Wild Blackberries (multiple species): There are multiple varieties of these in Florida, some that grow on an upright stalk, or cane, and some that have vines that crawl along the ground, known as dewberries. Fruiting around this time of year, the berries (usually black when ripe, though they can be red or yellow) are small but taste sweeter than many store-bought blackberries. Leave some for the birds! The leaves of the plant can be used for tea.

Water Hyssop (Bacopa monnieri): Extremely bitter, this plant grows in moist soil and has been used for ages in India to improve memory function. It can be dried and brewed as a tea, eaten raw, cooked, or used in a tincture with, say, vodka.

Yaupon Holly (Ilex vomitoria): Although NONE of the berries on native Florida hollies are edible, the leaves of the yaupon holly contain high amounts of caffeine and antioxidants, making them perfect for tea (vomiting only occurs from consuming an extreme concentration). Deane said that some of his braver friends simply chew the leaves when they don’t have time to stop and boil water on hikes.

Beauty Berry (Callicarpa Americana): The berries of this plant are bland eaten raw, but can be jellied. A recipe can be found on Deane’s website. The leaves can be crushed up and rubbed on skin for bug repellent, and when dropped into water, they can stupefy fish. Endless fish tank amusement.

Among the less savory plants Deane pointed out during the class were slow killers, like dog fennel, that would not affect most people after a few ingestions but cause slow buildup toxicity in the body; (relatively) instant death plants, like water hemlock and castor bean; and “famine foods,” or plants that you could eat if necessary for survival but that might have some negative side effects, like Caesar weed.

He also discussed calorie-positive versus calorie-negative foods. If someone was truly in a survival situation, some plants are not worth eating because they take more energy to prepare than the energy recouped from eating them.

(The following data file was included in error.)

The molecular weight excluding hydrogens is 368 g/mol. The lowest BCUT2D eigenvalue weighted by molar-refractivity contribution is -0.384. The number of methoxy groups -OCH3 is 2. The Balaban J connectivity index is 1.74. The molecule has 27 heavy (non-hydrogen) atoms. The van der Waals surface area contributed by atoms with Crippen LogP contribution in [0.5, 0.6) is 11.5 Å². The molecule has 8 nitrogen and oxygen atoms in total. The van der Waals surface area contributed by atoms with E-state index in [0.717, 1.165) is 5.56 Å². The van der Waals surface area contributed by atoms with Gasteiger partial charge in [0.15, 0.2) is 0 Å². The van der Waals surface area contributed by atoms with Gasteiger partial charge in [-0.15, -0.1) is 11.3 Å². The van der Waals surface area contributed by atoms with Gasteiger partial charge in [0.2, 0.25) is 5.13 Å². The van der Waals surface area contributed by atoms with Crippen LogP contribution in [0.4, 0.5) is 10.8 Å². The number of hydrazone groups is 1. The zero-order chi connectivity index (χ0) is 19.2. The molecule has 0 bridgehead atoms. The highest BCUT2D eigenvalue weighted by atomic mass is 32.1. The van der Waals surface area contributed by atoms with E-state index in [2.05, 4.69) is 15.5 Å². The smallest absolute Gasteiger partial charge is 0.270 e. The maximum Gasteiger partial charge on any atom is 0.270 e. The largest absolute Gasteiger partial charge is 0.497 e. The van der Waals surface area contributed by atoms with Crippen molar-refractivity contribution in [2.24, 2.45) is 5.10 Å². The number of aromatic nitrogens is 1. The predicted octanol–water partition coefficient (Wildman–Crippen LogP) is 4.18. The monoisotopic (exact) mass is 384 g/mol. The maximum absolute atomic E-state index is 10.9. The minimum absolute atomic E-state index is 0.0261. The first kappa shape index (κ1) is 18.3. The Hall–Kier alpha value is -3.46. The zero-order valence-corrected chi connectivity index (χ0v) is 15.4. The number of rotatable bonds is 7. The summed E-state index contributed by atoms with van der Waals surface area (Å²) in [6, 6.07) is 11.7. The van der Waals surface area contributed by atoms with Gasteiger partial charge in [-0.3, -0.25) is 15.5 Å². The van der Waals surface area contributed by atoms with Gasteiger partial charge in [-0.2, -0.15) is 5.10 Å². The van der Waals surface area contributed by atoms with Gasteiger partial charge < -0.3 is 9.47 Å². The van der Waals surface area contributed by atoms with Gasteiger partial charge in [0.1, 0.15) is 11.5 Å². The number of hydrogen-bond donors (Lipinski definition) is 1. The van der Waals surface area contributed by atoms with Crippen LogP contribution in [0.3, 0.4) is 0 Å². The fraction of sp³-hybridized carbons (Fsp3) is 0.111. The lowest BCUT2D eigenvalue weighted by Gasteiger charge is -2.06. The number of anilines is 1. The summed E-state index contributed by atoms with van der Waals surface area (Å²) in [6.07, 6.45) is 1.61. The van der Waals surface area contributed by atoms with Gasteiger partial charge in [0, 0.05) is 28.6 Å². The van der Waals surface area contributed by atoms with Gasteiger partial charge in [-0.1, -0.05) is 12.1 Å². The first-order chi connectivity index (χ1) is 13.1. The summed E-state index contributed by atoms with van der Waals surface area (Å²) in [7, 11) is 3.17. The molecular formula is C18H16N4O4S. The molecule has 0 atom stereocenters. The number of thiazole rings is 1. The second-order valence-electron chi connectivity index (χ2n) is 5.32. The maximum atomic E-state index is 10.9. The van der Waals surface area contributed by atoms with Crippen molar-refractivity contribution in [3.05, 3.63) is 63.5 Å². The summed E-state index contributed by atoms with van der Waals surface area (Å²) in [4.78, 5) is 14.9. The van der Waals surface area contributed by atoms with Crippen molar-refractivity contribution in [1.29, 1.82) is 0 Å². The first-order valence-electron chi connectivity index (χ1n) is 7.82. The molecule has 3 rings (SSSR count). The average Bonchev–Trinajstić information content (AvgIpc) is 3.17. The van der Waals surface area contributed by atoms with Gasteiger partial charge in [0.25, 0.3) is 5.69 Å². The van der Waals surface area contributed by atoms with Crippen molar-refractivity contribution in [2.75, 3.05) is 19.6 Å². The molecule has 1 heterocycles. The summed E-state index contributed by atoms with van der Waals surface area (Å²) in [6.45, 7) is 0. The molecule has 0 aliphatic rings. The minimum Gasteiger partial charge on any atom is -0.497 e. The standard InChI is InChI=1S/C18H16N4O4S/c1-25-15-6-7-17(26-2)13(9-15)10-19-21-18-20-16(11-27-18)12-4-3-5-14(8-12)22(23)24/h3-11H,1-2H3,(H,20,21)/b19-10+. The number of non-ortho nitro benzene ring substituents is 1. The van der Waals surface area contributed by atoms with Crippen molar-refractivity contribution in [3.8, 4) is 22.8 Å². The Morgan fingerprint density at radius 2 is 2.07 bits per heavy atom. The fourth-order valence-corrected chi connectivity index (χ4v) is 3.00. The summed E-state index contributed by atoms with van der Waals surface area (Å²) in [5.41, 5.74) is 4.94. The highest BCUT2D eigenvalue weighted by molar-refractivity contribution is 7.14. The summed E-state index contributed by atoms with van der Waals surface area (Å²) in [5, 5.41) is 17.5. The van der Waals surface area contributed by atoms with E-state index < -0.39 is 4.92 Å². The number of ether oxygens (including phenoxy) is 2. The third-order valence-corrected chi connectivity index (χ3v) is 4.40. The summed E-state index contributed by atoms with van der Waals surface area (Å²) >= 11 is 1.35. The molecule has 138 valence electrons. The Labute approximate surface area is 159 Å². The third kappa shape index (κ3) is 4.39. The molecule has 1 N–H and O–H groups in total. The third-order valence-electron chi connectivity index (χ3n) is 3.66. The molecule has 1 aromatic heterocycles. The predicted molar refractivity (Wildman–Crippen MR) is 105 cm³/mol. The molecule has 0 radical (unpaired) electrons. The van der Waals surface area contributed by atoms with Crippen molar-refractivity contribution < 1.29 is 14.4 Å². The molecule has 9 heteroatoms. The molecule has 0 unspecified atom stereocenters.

There were a fair share of plant puns and jokes from Deane along the way, some of them actually useful. “Sedges have edges, reeds are round, and grasses like asses have holes,” he recited, after confirming that no children were in the group.

The class wrapped up with a question-and-answer session in the parking lot. Deane answered questions freely but made clear the limits of his knowledge, deferring to other sources on topics such as herbalism.

“My goal as a forager is to use a plant and not be reminded of it later,” said Deane. “A herbalist on the other hand is looking for a specific reaction from the plant.”

The class was slow to disperse, and would have probably hung around for as long as Deane kept sharing his knowledge.

You can get a greater taste for foraging by scouting out a few of Deane’s videos and visiting his website, where he has lots of information for beginners, Q & As, and a handy itemized foraging system, as well as his class schedule. He typically makes it to the Tampa Bay area at least twice a year, but it’s worth a drive farther north for one of his classes. Foraging is an extremely seasonal pursuit so the plants you see will vary greatly depending on the time of year. If you go, bring water, a notepad, and a willing tongue.